http://www.ncbi.nlm.nih.gov/pmc/articles/PMC6365102PMC
January 2019

Combined linkage and association analysis identifies rare and low frequency variants for blood pressure at 1q31.

Eur J Hum Genet 2019 02 27;27(2):269-277. Epub 2018 Sep 27.

Department of Population and Quantitative Health Sciences, Case Western Reserve University, Cleveland, OH, 44106, USA.

High blood pressure (BP) is a major risk factor for cardiovascular disease (CVD) and is more prevalent in African Americans as compared to other US groups. Although large, population-based genome-wide association studies (GWAS) have identified over 300 common polymorphisms modulating inter-individual BP variation, largely in European ancestry subjects, most of them do not localize to regions previously identified through family-based linkage studies. This discrepancy has remained unexplained despite the statistical power differences between current GWAS and prior linkage studies. To address this issue, we performed genome-wide linkage analysis of BP traits in African-American families from the Family Blood Pressure Program (FBPP) and genotyped on the Illumina Human Exome BeadChip v1.1. We identified a genomic region on chromosome 1q31 with LOD score 3.8 for pulse pressure (PP), a region we previously implicated in DBP studies of European ancestry families. Although no reported GWAS variants map to this region, combined linkage and association analysis of PP identified 81 rare and low frequency exonic variants accounting for the linkage evidence. Replication analysis in eight independent African ancestry cohorts (N = 16,968) supports this specific association with PP (P = 0.0509). Additional association and network analyses identified multiple potential candidate genes in this region expressed in multiple tissues and with a strong biological support for a role in BP. In conclusion, multiple genes and rare variants on 1q31 contribute to PP variation. Beyond producing new insights into PP, we demonstrate how family-based linkage and association studies can implicate specific rare and low frequency variants for complex traits.
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http://dx.doi.org/10.1038/s41431-018-0277-1DOI Listing
http://www.ncbi.nlm.nih.gov/pmc/articles/PMC6336803PMC
February 2019

Genetic analysis of over 1 million people identifies 535 new loci associated with blood pressure traits.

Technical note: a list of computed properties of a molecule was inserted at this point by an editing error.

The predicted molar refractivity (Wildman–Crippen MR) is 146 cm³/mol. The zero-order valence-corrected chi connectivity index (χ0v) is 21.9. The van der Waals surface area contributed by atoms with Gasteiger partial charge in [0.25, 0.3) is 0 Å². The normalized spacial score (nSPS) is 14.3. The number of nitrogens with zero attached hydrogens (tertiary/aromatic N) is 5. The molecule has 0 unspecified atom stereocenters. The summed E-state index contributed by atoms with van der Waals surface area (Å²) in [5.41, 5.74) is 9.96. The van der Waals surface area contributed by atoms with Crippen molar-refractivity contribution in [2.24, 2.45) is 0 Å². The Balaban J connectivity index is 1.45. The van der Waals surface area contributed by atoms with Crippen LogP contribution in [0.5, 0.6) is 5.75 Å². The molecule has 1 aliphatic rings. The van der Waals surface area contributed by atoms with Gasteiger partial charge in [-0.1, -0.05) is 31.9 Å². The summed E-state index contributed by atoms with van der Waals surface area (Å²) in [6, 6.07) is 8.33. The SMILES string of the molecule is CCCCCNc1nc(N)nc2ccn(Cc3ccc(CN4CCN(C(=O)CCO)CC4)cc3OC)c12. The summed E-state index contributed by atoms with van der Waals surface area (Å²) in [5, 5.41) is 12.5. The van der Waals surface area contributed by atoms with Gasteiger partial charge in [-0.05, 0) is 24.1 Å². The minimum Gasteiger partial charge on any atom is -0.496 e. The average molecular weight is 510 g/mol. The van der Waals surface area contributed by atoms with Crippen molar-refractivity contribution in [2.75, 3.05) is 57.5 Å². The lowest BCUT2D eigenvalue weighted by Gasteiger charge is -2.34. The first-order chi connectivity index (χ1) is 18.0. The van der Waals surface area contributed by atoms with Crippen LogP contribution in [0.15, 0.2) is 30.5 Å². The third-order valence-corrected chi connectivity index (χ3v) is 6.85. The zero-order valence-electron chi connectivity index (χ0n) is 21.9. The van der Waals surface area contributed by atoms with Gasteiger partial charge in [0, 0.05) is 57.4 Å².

Nat Genet 2018 10 17;50(10):1412-1425. Epub 2018 Sep 17.

Laboratory of Genetics and Genomics, NIA/NIH, Baltimore, MD, USA.

High blood pressure is a highly heritable and modifiable risk factor for cardiovascular disease. We report the largest genetic association study of blood pressure traits (systolic, diastolic and pulse pressure) to date in over 1 million people of European ancestry. We identify 535 novel blood pressure loci that not only offer new biological insights into blood pressure regulation but also highlight shared genetic architecture between blood pressure and lifestyle exposures. Our findings identify new biological pathways for blood pressure regulation with potential for improved cardiovascular disease prevention in the future.
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http://dx.doi.org/10.1038/s41588-018-0205-xDOI Listing
http://www.ncbi.nlm.nih.gov/pmc/articles/PMC6284793PMC
October 2018

Genome-wide interaction with the insulin secretion locus MTNR1B reveals CMIP as a novel type 2 diabetes susceptibility gene in African Americans.

Genet Epidemiol 2018 Sep 24;42(6):559-570. Epub 2018 Apr 24.

Center for Genomics and Personalized Medicine Research, Wake Forest School of Medicine, Winston-Salem, North Carolina, United States of America.

Although type 2 diabetes (T2D) results from metabolic defects in insulin secretion and insulin sensitivity, most of the genetic risk loci identified to date relates to insulin secretion. We reported that T2D loci influencing insulin sensitivity may be identified through interactions with insulin secretion loci, thereby leading to T2D. Here, we hypothesize that joint testing of variant main effects and interaction effects with an insulin secretion locus increases power to identify genetic interactions leading to T2D. We tested this hypothesis with an intronic MTNR1B SNP, rs10830963, which is associated with acute insulin response to glucose, a dynamic measure of insulin secretion. rs10830963 was tested for interaction and joint (main + interaction) effects with genome-wide data in African Americans (2,452 cases and 3,772 controls) from five cohorts. Genome-wide genotype data (Affymetrix Human Genome 6.0 array) was imputed to a 1000 Genomes Project reference panel. T2D risk was modeled using logistic regression with rs10830963 dosage, age, sex, and principal component as predictors. Joint effects were captured using the Kraft two degrees of freedom test. Genome-wide significant (P < 5 × 10 ) interaction with MTNR1B and joint effects were detected for CMIP intronic SNP rs17197883 (P = 1.43 × 10 ; P = 4.70 × 10 ). CMIP variants have been nominally associated with T2D, fasting glucose, and adiponectin in individuals of East Asian ancestry, with high-density lipoprotein, and with waist-to-hip ratio adjusted for body mass index in Europeans. These data support the hypothesis that additional genetic factors contributing to T2D risk, including insulin sensitivity loci, can be identified through interactions with insulin secretion loci.